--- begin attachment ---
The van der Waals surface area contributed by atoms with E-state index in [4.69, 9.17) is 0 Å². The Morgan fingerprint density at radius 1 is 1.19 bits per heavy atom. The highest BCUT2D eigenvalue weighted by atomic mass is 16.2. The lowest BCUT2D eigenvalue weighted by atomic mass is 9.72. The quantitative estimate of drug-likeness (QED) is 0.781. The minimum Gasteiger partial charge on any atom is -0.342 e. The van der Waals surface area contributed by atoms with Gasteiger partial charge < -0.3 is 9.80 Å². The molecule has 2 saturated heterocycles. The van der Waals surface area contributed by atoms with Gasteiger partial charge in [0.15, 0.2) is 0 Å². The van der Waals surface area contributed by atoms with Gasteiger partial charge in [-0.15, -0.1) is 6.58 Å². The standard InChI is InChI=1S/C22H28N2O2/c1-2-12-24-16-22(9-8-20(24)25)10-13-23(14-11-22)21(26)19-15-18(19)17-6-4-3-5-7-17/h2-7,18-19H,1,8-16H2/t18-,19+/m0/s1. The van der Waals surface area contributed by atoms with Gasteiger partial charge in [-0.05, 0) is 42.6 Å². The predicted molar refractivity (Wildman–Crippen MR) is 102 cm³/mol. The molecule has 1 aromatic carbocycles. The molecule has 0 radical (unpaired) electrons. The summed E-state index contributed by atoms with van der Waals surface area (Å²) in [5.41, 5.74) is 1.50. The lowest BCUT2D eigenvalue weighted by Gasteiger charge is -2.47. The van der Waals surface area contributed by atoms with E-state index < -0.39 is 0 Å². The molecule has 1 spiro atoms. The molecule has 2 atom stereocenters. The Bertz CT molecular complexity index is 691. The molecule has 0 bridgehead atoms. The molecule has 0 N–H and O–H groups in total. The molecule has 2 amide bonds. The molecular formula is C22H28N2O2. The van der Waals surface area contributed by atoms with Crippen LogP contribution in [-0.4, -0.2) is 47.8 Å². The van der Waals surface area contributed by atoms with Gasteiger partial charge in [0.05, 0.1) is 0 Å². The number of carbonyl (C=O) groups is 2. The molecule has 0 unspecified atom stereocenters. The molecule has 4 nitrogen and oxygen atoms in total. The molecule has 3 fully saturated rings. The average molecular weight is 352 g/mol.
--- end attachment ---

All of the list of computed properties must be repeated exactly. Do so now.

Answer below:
The van der Waals surface area contributed by atoms with E-state index in [4.69, 9.17) is 0 Å². The Morgan fingerprint density at radius 1 is 1.19 bits per heavy atom. The highest BCUT2D eigenvalue weighted by atomic mass is 16.2. The lowest BCUT2D eigenvalue weighted by atomic mass is 9.72. The quantitative estimate of drug-likeness (QED) is 0.781. The minimum Gasteiger partial charge on any atom is -0.342 e. The van der Waals surface area contributed by atoms with Gasteiger partial charge < -0.3 is 9.80 Å². The molecule has 2 saturated heterocycles. The van der Waals surface area contributed by atoms with Gasteiger partial charge in [0.15, 0.2) is 0 Å². The van der Waals surface area contributed by atoms with Gasteiger partial charge in [-0.15, -0.1) is 6.58 Å². The standard InChI is InChI=1S/C22H28N2O2/c1-2-12-24-16-22(9-8-20(24)25)10-13-23(14-11-22)21(26)19-15-18(19)17-6-4-3-5-7-17/h2-7,18-19H,1,8-16H2/t18-,19+/m0/s1. The van der Waals surface area contributed by atoms with Gasteiger partial charge in [-0.05, 0) is 42.6 Å². The predicted molar refractivity (Wildman–Crippen MR) is 102 cm³/mol. The molecule has 1 aromatic carbocycles. The molecule has 0 radical (unpaired) electrons. The summed E-state index contributed by atoms with van der Waals surface area (Å²) in [5.41, 5.74) is 1.50. The lowest BCUT2D eigenvalue weighted by Gasteiger charge is -2.47. The van der Waals surface area contributed by atoms with E-state index < -0.39 is 0 Å². The molecule has 1 spiro atoms. The molecule has 2 atom stereocenters. The Bertz CT molecular complexity index is 691. The molecule has 0 bridgehead atoms. The molecule has 0 N–H and O–H groups in total. The molecule has 2 amide bonds. The molecular formula is C22H28N2O2. The van der Waals surface area contributed by atoms with Crippen LogP contribution in [-0.4, -0.2) is 47.8 Å². The van der Waals surface area contributed by atoms with Gasteiger partial charge in [0.05, 0.1) is 0 Å². The number of carbonyl (C=O) groups is 2. The molecule has 0 unspecified atom stereocenters. The molecule has 4 nitrogen and oxygen atoms in total. The molecule has 3 fully saturated rings. The average molecular weight is 352 g/mol.